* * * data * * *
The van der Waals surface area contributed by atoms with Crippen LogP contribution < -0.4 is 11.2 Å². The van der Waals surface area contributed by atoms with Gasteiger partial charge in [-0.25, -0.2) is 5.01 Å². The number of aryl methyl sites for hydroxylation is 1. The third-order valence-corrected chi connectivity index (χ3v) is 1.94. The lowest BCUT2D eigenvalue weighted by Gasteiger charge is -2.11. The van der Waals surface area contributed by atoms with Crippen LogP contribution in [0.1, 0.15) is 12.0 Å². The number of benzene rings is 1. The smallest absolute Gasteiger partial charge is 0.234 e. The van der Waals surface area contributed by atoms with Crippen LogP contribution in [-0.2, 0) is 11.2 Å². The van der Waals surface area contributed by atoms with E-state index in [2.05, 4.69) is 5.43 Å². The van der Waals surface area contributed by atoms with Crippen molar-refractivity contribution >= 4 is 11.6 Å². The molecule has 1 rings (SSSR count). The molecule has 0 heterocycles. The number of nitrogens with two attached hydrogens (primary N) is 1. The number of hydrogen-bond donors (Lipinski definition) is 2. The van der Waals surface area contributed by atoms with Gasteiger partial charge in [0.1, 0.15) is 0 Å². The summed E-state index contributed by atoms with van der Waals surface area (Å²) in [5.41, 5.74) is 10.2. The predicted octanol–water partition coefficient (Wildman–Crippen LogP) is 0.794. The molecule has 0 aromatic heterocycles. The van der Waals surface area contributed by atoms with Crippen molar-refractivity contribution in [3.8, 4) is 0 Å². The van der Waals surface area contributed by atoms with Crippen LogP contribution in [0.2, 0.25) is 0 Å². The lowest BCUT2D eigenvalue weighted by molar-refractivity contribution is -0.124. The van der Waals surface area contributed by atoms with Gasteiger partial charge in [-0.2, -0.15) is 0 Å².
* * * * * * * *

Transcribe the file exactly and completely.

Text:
The van der Waals surface area contributed by atoms with Crippen LogP contribution < -0.4 is 11.2 Å². The van der Waals surface area contributed by atoms with Gasteiger partial charge in [-0.25, -0.2) is 5.01 Å². The number of aryl methyl sites for hydroxylation is 1. The third-order valence-corrected chi connectivity index (χ3v) is 1.94. The lowest BCUT2D eigenvalue weighted by Gasteiger charge is -2.11. The van der Waals surface area contributed by atoms with Crippen LogP contribution in [0.1, 0.15) is 12.0 Å². The number of benzene rings is 1. The smallest absolute Gasteiger partial charge is 0.234 e. The van der Waals surface area contributed by atoms with Crippen LogP contribution in [-0.2, 0) is 11.2 Å². The van der Waals surface area contributed by atoms with E-state index in [2.05, 4.69) is 5.43 Å². The van der Waals surface area contributed by atoms with Crippen molar-refractivity contribution >= 4 is 11.6 Å². The molecule has 1 rings (SSSR count). The molecule has 0 heterocycles. The number of nitrogens with two attached hydrogens (primary N) is 1. The number of hydrogen-bond donors (Lipinski definition) is 2. The van der Waals surface area contributed by atoms with Gasteiger partial charge in [0.1, 0.15) is 0 Å². The summed E-state index contributed by atoms with van der Waals surface area (Å²) in [5.41, 5.74) is 10.2. The predicted octanol–water partition coefficient (Wildman–Crippen LogP) is 0.794. The molecule has 0 aromatic heterocycles. The van der Waals surface area contributed by atoms with Crippen molar-refractivity contribution in [3.8, 4) is 0 Å². The van der Waals surface area contributed by atoms with Crippen LogP contribution in [0.2, 0.25) is 0 Å². The lowest BCUT2D eigenvalue weighted by molar-refractivity contribution is -0.124. The van der Waals surface area contributed by atoms with Gasteiger partial charge in [-0.2, -0.15) is 0 Å².